Yellow Throated Miner

Quick Facts

Length: 21 cm
Height: -
Weight: 31 grams
Colour: -
Habitat: Dry forests and woodlands, especially mallee. Also found in parks, gardens and farmlands
Food: Insects, nectar, berries and fruite
Predators: -
Status: Not Present in TAS. Secure in all other states and territories of Australia
Yellow Throated Miner

The Yellow-throated Miner is a medium-sized honeyeater, grey above from the crown to the tail, pale grey below with light brown scalloping on the breast to the white rump, with a black face, distinctive yellow forehead and sides of throat. The bare eye skin, bill, legs and feet are also yellow. The wings and tail edges are washed yellow, and the tail tips are white. This species is noisy and sociable, and may be aggressive towards other birds.


The Yellow-throated Miner is very similar to the Noisy Miner but has a grey rather than black crown, a white rump, and a yellow forehead and throat. The rare and endangered Black-eared Miner is so similar that it is hard to distinguish in the field, but it is extremely restricted in its distribution, while the Yellow-throated Miner is widespread.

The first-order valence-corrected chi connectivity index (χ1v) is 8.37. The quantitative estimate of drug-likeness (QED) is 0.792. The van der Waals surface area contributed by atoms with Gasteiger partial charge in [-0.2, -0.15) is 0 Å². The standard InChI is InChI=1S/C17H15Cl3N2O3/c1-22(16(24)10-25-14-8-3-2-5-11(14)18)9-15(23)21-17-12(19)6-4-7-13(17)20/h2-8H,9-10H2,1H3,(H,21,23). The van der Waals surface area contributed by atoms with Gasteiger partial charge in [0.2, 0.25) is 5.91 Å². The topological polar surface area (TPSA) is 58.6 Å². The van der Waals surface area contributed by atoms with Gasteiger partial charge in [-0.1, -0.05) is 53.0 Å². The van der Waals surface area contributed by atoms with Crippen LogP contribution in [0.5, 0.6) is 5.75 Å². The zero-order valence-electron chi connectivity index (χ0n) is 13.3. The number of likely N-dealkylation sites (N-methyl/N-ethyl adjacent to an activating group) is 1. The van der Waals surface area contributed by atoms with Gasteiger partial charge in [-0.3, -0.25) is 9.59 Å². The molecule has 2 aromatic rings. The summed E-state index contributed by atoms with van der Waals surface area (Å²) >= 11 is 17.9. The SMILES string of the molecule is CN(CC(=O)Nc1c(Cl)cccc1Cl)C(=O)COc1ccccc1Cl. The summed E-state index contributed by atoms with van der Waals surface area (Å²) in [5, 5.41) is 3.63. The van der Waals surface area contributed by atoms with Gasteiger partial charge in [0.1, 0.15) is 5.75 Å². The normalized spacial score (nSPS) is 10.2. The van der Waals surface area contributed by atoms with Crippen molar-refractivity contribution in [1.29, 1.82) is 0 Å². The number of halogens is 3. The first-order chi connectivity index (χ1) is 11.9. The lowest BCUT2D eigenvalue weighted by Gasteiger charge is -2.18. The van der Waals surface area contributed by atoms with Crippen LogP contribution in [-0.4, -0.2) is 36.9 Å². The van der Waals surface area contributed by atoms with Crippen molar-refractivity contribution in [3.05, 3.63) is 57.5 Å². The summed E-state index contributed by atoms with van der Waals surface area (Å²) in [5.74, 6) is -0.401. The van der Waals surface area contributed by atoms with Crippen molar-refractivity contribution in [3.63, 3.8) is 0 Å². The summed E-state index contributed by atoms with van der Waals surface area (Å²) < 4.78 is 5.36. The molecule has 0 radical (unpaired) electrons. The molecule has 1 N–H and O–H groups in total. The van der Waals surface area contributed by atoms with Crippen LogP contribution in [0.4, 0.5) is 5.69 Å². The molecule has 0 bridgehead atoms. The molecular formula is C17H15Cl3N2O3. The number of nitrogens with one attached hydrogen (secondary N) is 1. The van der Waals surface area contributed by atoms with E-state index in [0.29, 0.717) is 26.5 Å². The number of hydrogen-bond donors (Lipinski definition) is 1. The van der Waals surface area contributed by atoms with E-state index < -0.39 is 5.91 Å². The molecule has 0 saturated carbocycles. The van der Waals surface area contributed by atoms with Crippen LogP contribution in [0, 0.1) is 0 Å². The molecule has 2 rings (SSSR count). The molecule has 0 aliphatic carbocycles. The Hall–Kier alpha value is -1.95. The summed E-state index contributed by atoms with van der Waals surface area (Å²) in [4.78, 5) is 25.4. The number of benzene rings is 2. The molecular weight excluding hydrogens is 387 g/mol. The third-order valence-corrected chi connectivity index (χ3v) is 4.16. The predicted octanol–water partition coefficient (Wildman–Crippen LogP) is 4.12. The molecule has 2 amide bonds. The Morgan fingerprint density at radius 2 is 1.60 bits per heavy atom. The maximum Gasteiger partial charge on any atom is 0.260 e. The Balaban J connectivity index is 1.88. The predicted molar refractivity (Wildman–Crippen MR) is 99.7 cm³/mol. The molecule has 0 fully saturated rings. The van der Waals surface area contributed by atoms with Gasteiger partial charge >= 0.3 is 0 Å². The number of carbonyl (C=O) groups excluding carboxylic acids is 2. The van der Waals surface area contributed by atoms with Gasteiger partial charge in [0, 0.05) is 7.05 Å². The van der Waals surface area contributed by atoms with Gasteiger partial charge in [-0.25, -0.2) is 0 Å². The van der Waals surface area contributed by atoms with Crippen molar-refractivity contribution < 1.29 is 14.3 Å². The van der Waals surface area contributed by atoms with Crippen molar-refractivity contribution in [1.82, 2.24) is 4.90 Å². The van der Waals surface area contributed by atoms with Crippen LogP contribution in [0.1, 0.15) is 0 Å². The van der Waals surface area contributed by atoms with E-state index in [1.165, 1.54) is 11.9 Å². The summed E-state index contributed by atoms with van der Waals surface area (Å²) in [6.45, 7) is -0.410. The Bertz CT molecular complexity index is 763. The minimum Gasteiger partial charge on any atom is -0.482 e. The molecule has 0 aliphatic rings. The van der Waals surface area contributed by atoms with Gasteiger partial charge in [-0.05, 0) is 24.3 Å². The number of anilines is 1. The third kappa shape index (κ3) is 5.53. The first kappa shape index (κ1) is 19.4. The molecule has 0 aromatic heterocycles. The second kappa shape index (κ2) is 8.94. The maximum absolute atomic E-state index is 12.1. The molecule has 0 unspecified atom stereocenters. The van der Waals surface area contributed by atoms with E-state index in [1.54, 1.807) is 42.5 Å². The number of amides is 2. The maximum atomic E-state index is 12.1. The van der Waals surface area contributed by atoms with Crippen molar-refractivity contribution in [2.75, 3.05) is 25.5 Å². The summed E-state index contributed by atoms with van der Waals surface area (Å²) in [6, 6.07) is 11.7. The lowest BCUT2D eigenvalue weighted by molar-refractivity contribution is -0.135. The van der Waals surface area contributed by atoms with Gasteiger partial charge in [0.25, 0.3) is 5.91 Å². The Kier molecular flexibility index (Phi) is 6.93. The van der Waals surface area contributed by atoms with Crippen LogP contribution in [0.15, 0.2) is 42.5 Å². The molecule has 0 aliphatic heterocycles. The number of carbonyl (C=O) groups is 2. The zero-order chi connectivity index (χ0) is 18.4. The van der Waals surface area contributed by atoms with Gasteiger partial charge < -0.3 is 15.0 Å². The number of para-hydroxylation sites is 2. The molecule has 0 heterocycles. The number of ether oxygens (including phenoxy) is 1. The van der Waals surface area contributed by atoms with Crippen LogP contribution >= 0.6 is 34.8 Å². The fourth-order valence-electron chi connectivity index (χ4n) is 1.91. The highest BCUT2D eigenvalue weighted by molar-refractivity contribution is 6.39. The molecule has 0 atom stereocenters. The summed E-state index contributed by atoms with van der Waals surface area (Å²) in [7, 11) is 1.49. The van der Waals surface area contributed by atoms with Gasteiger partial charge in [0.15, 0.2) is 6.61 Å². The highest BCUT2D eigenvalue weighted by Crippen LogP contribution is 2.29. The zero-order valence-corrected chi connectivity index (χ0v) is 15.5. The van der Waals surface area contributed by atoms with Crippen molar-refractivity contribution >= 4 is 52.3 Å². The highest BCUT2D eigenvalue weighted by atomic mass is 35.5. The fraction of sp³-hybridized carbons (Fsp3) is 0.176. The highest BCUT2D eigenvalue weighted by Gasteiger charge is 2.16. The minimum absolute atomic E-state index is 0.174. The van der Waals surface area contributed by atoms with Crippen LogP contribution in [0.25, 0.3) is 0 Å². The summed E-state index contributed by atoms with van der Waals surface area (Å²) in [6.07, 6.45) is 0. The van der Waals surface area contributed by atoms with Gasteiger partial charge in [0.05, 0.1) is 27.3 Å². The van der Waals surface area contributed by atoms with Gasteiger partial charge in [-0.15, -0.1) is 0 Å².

The Yellow-throated Miner is found across mainland Australia, with the exception of the east coast south of central Queensland, Arnhemland and western Gulf of Carpentia, Cape York or the most arid parts of the interior.


The Yellow-throated Miner is found in dry forests and woodlands, especially mallee. It is also seen in parks, gardens and farmlands.


The Yellow-throated Miner feeds on insects, nectar, berries and fruit, foraging at all levels of the canopy and on the ground. It usually forages in noisy flocks.


The Yellow-faced Miner breeds communally and breeding pairs are often assisted by other members of the group. The loose, cup-shaped nest is built in a tree fork about 3 m to 6 m from the ground and is constructed from twigs and grasses, lined with wool, fur or feathers.

Author: Rosalyn Plunkett
Last Updated: Friday 19th July, 2013
BirdLife Australia -


Signup for our monthly newsletter the "e-Telegraph"